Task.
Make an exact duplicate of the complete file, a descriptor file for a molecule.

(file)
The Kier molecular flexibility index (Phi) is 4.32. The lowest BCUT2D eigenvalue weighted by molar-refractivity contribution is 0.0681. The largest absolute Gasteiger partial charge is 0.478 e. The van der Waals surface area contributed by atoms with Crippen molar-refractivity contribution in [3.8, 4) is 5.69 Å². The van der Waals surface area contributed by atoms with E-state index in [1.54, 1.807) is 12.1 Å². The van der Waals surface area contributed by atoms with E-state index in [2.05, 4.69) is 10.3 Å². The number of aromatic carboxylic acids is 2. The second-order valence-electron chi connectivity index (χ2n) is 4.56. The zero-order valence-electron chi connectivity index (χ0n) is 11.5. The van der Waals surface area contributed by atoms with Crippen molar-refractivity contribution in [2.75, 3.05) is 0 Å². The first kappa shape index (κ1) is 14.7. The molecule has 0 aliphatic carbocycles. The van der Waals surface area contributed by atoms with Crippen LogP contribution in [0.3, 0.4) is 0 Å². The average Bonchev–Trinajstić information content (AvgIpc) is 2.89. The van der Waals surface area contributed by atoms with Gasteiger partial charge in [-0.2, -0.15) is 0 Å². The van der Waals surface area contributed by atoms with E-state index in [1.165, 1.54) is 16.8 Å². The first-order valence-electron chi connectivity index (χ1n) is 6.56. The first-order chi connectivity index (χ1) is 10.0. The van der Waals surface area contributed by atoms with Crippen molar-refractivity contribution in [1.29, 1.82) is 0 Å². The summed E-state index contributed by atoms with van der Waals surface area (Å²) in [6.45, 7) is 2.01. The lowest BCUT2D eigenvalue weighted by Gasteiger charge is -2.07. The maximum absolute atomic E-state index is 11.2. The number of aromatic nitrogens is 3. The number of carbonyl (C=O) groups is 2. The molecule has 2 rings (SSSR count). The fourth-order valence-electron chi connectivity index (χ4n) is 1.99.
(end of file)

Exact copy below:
The Kier molecular flexibility index (Phi) is 4.32. The lowest BCUT2D eigenvalue weighted by molar-refractivity contribution is 0.0681. The largest absolute Gasteiger partial charge is 0.478 e. The van der Waals surface area contributed by atoms with Crippen molar-refractivity contribution in [3.8, 4) is 5.69 Å². The van der Waals surface area contributed by atoms with E-state index in [1.54, 1.807) is 12.1 Å². The van der Waals surface area contributed by atoms with E-state index in [2.05, 4.69) is 10.3 Å². The number of aromatic carboxylic acids is 2. The second-order valence-electron chi connectivity index (χ2n) is 4.56. The zero-order valence-electron chi connectivity index (χ0n) is 11.5. The van der Waals surface area contributed by atoms with Crippen molar-refractivity contribution in [2.75, 3.05) is 0 Å². The first kappa shape index (κ1) is 14.7. The molecule has 0 aliphatic carbocycles. The van der Waals surface area contributed by atoms with Crippen LogP contribution in [0.3, 0.4) is 0 Å². The average Bonchev–Trinajstić information content (AvgIpc) is 2.89. The van der Waals surface area contributed by atoms with Gasteiger partial charge in [-0.2, -0.15) is 0 Å². The van der Waals surface area contributed by atoms with E-state index in [1.165, 1.54) is 16.8 Å². The first-order valence-electron chi connectivity index (χ1n) is 6.56. The first-order chi connectivity index (χ1) is 10.0. The van der Waals surface area contributed by atoms with Crippen molar-refractivity contribution in [1.29, 1.82) is 0 Å². The summed E-state index contributed by atoms with van der Waals surface area (Å²) in [6.45, 7) is 2.01. The lowest BCUT2D eigenvalue weighted by Gasteiger charge is -2.07. The maximum absolute atomic E-state index is 11.2. The number of aromatic nitrogens is 3. The number of carbonyl (C=O) groups is 2. The molecule has 2 rings (SSSR count). The fourth-order valence-electron chi connectivity index (χ4n) is 1.99.